LEE DANIELS WELCOMES VENENO'S DIRECTORS TO HOLLYWOOD

LEE DANIELS WELCOMES VENENO'S DIRECTORS TO HOLLYWOOD

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LEE DANIELS WELCOMES VENENO'S DIRECTORS TO HOLLYWOOD

The Madrid-born geniuses behind HBO Max’s groundbreaking drama open up to filmmaking veteran Daniels about trans visibility on-screen and their heady rise to the top.

The Madrid-born geniuses behind HBO Max’s groundbreaking drama open up to filmmaking veteran Daniels about trans visibility on-screen and their heady rise to the top.

Photography: Hedi Slimane

Text: Kevin Ponce

Whether it’s film or television, true directorial masterpieces know no bounds, no language barriers—only raw emotions that evoke a sense of hope in others. That is exactly what Veneno, the mini-series based on Spanish trans icon Cristina Ortiz Rodríguez (aka “La Veneno”), did for American film director, producer, and screenwriter Lee Daniels. While oceans apart, the directors of the series Javier Ambrossi and Javier Calvo were able to touch not only Lee’s heart but those of many queer folks like them. As the Western world is catching up to the buzz surrounding the show, we brought the three directors together or a call to discuss the cultural importance of the series.

Lee Daniels: For those who read V out there and don’t know what this is, Veneno is an eight-part mini-series on HBO Max that is a tour de force.

Javier Calvo: It is a true story about a Spanish trans woman who was a sex worker in Madrid and suddenly one day, a television crew came to the place she worked at and gave her the opportunity to become a star and she suddenly became [a part of] one of the [biggest] shows in Spain. She was one of the first trans women to appear on TV, and she was a big hit for only two years. Then everything ended and everyone forgot about [her]. [For] the rest of her story, nobody knows what happened, so that’s what we wanted to tell.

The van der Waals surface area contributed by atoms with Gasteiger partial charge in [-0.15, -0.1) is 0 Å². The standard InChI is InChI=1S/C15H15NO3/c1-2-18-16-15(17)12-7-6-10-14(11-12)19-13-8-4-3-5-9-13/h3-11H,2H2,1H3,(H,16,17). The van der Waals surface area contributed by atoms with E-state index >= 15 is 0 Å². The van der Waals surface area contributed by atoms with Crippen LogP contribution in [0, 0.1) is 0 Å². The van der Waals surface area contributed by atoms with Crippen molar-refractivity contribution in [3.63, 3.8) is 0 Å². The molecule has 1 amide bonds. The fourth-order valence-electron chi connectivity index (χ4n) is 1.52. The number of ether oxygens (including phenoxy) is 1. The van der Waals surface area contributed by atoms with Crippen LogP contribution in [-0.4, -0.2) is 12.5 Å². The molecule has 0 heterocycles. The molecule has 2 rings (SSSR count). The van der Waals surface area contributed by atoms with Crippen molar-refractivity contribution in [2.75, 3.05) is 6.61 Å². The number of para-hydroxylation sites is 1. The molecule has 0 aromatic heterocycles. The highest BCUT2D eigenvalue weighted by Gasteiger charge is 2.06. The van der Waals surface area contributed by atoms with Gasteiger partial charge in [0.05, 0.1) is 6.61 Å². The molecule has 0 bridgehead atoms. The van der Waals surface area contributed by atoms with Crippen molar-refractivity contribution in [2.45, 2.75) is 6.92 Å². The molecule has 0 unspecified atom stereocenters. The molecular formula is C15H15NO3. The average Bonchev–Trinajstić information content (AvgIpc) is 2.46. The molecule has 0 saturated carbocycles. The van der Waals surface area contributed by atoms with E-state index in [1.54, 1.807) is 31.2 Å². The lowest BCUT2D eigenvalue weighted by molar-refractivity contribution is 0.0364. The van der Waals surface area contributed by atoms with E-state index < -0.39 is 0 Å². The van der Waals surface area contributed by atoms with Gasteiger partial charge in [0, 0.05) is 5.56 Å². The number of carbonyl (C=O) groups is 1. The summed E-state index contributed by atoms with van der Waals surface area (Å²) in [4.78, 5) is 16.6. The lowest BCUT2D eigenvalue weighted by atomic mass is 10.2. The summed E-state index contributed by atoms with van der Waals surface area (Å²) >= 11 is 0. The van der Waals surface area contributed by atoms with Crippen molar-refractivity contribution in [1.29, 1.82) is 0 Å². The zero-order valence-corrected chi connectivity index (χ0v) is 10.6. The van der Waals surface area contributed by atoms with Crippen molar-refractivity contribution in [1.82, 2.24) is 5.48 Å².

Javier Ambrossi: In Spain, we [call them] “Juguete Rota”—the people that were once famous and [now] no one knows about them. [She] was a one-hit wonder, and everyone would laugh at her.

LD: That’s the brilliance of it. I think that’s what was so moving about it. For the first time, I was able to see my generation honored and it was like, “thank God these kids get it.”—that you’re here because of us.

JA: It was a love letter to the people that came and fought before us and to the people that are imperfect.

JC: We are not perfect. We are not correct. There [are] people who [paved] the road when there was only a jungle. There’s a line in Veneno that I love: ”She walked so we could run.”

LD: I just feel like your voices are so fresh and your perspectives are so clear that I just don’t see that in America, the way I felt it from you. Let me talk about the other [things] y’all did that was really smart. You brought in the younger trans [woman] who wrote the book.

JC: We’re friends with Valeria [Vegas], and one day she said, “I wrote a book about La Veneno.” And we read it and burst into tears. We said, “Why don’t we know this story? Why don’t we know the story of the people who came before us? Why don’t we know our LGBTQIA+ elders?”

JA: [The character of] Valeria is based on the real writer. She is the one that wrote the biography and she’s a trans woman and journalist. We were going to adapt the book only [focusing] on the life of La Veneno, but we had some issues. First of all, she [did] not tell the truth all the time and we needed to acknowledge and play with that. We needed someone who knew her and tried to see if it’s right or wrong. So when Valeria [the author] told us her story, we thought, “Oh my God, there’s another story here and we need to tell both!”